Medical billing services assist physician practices in billing, coding, accounts receivables and management activities. By outsourcing to a medical billing service, a physician practice may realize increased profitability by decreasing the administrative time and expense involved in the billing process.

The relationship between the physician practice and a billing service is an important and can be complex.

Both the physician practice and the billing service will benefit from a clear agreement, appropriately documented, as to all aspects of their relationship, including matters relating to data ownership of medical records and termination of the relationship.

Physician practices are encouraged to consider the value the relationship will bring to the practice before entering into an agreement. Typically, the physician practice will provide a medical billing service with a variety of records required for various billing, coding, accounts receivable, and management activities. A medical billing service may incorporate the records into proprietary forms, templates and other tools to prepare reports for the physician practice. This post will list topics for physician practices to consider addressing with prospective medical billing services prior to entering into an agreement.

1 – Definition of Physician Practice Records

Typically, three categories of records belong to the physician practice:

1 patient records, claims, Explanation of Benefits (EOB)/Remittance Advice (RA) and other documents containing patient information,

2 managed care contracts, fee schedules and other proprietary information of the physician practice itself, and

3 final reports, such as accounts receivable (A/R) registers, prepared by the billing service for the physician practice.

2 – Definition of Medical Billing Service Records

Typically, three categories of records belong to the billing service:

1 internal notes and work papers prepared by its employees, such as records of conversations with third party payers relevant to documentation needed for appeals,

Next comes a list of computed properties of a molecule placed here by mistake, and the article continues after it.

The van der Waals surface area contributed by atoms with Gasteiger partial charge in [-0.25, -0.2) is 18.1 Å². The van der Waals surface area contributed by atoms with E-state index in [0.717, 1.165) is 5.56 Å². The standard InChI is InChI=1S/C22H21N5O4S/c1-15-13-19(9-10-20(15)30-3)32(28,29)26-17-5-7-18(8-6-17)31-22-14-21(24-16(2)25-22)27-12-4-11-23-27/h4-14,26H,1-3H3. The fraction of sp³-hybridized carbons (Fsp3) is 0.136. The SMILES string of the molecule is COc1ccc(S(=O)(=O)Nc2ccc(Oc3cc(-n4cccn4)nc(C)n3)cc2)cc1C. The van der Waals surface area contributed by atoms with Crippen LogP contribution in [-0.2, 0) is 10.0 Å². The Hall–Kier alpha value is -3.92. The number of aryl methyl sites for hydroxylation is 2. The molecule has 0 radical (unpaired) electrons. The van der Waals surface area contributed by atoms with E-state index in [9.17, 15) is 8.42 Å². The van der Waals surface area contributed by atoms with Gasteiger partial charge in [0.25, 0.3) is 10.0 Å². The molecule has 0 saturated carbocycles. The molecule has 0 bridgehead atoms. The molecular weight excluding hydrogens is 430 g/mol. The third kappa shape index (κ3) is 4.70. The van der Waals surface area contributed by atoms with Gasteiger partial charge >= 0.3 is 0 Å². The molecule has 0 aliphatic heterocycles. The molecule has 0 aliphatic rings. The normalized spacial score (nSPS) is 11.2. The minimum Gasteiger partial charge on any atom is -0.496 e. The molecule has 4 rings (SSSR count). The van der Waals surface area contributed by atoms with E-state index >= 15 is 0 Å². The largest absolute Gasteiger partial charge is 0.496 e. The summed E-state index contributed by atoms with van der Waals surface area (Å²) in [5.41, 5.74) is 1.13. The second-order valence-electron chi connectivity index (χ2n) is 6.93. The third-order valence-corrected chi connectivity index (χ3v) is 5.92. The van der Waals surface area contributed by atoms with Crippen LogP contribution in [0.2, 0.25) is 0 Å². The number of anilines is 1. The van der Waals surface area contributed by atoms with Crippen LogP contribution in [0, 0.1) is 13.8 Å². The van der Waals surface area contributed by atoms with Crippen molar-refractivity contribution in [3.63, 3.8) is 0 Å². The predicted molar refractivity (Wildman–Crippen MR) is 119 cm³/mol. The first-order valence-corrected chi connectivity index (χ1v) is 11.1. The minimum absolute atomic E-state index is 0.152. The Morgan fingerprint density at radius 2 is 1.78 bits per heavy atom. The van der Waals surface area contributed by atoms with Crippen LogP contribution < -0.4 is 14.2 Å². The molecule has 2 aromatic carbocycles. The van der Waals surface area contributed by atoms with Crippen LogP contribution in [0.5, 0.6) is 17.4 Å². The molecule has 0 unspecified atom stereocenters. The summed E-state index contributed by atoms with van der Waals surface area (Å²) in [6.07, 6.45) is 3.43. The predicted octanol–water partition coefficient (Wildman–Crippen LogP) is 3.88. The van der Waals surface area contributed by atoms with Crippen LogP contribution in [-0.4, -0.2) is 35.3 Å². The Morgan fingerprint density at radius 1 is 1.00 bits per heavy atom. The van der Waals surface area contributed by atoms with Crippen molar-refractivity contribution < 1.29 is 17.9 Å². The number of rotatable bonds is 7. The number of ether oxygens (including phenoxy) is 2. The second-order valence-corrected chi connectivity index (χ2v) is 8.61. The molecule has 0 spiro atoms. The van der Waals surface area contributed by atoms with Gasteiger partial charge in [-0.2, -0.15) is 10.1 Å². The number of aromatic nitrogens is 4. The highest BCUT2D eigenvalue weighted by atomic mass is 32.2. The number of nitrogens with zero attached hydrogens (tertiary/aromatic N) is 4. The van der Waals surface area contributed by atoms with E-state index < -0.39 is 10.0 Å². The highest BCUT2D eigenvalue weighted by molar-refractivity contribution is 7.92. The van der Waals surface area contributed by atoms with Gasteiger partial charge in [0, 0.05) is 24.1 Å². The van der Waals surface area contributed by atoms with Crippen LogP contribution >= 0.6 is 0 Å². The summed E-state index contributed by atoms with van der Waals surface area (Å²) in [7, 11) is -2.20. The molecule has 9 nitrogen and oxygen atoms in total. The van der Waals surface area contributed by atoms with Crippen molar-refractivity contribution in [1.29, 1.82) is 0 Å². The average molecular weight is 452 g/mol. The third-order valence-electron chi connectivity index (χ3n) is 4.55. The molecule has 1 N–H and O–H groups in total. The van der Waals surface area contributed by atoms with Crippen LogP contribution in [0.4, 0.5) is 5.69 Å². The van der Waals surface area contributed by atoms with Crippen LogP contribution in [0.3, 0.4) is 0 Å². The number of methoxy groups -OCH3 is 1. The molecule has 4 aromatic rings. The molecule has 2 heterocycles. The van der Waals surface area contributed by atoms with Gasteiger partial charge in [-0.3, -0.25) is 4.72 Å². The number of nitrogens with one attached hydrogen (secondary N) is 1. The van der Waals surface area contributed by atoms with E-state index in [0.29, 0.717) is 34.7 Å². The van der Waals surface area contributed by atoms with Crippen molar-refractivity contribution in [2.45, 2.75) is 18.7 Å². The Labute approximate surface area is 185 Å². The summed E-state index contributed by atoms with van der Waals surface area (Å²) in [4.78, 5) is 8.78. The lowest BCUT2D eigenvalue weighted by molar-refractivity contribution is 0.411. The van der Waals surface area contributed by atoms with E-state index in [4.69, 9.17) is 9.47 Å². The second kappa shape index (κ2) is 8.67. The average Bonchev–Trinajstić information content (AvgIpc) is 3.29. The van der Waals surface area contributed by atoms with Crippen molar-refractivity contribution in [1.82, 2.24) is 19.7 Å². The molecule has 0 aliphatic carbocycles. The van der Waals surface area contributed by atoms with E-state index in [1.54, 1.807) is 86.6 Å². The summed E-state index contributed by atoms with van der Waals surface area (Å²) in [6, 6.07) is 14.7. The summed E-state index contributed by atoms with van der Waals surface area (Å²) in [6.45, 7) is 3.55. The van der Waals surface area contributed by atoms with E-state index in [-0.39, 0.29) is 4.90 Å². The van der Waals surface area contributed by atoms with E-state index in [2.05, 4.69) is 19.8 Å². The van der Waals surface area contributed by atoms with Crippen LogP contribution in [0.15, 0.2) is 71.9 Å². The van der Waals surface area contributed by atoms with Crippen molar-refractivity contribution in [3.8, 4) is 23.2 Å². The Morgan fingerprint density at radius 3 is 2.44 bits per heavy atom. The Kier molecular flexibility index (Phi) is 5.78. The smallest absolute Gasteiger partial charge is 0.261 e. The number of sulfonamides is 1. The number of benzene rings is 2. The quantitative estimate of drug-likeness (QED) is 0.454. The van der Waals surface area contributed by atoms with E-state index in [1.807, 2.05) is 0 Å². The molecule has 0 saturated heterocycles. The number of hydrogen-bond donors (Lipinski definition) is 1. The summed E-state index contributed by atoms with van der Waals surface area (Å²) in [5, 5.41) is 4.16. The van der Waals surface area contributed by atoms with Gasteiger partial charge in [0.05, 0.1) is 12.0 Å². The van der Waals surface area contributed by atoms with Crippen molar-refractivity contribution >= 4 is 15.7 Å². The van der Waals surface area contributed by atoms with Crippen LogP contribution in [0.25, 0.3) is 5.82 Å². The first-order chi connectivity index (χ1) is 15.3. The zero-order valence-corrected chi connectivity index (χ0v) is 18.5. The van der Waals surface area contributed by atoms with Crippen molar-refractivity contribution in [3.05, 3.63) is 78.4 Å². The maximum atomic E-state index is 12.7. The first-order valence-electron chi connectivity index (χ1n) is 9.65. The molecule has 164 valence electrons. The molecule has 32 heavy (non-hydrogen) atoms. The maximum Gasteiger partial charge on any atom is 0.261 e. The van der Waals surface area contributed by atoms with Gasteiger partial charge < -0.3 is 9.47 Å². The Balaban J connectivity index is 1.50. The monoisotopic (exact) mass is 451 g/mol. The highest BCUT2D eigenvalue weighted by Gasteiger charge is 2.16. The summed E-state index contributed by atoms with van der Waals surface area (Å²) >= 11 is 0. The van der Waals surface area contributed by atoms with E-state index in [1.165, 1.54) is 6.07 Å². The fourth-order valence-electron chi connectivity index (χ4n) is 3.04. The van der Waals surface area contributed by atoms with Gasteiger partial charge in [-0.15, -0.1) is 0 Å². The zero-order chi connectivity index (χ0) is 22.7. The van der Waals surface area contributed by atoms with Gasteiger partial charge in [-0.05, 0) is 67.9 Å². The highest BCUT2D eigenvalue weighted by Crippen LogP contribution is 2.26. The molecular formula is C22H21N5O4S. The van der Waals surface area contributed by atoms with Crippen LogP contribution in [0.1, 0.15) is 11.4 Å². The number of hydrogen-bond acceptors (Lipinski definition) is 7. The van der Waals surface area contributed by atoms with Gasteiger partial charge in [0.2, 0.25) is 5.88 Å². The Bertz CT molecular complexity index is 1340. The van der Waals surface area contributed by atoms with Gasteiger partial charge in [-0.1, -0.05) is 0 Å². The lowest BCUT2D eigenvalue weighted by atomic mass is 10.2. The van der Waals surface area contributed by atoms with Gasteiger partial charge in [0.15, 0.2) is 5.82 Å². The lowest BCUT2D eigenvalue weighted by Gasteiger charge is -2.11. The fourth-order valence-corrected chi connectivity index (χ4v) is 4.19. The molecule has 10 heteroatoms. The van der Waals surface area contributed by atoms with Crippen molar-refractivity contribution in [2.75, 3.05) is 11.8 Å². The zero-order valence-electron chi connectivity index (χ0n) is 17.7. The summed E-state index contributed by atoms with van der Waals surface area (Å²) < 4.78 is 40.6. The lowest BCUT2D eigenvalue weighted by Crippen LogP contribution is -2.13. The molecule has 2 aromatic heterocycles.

2 papers relating to the billing service’s software and other proprietary or licensed tools, and

3 other proprietary information of the billing service, such as the forms and templates used to prepare reports furnished to the physician practice. The billing service may also have proprietary or confidential information regarding its operations. Prepared by the American Medical Association, Practice Management Center, along with the Healthcare Billing and Management Association, December 2007.

3 – Transfer of Documents and Electronic Records When Relationship Terminates

Prior to entering into an agreement, the medical billing service and the physician practice should agree on how to handle any termination of the relationship. Questions to consider include:

• What materials should be returned by the billing service to the physician practice or a successor billing service, subject to any transition agreement, for the practice or successor billing service to:

1 enter patient and charge data into its computer system, or

2 seek to collect pending billings on health plan claims for the physician practice.

  • Who has custody of the documents relating to health care claims filed, which generally fall into three categories: (1) source documents, usually in the form of copies of visit or operative notes, (2) payer generated data, such as EOBs, and (3) reports that the billing service generates on billing and management activities for its clients. Occasionally, when discussing these questions, both the physician practice and billing service should realize that a billing service may have a legitimate need to retain copies of or at least a right of access to any records—even documents owned by the physician practice, as discussed above, in order to document their services, particularly if the billing service codes physician claims.
  • What should the format and media for the return of physician practices records be?
  • When and how will electronic records be returned to the physician practice?

1 What information will be provided in file layout?

2 What file codes and programming will be given?

3 Which patient account data on the billing service’s computer system or software will be returned to the physician practice or sent to a successor billing service?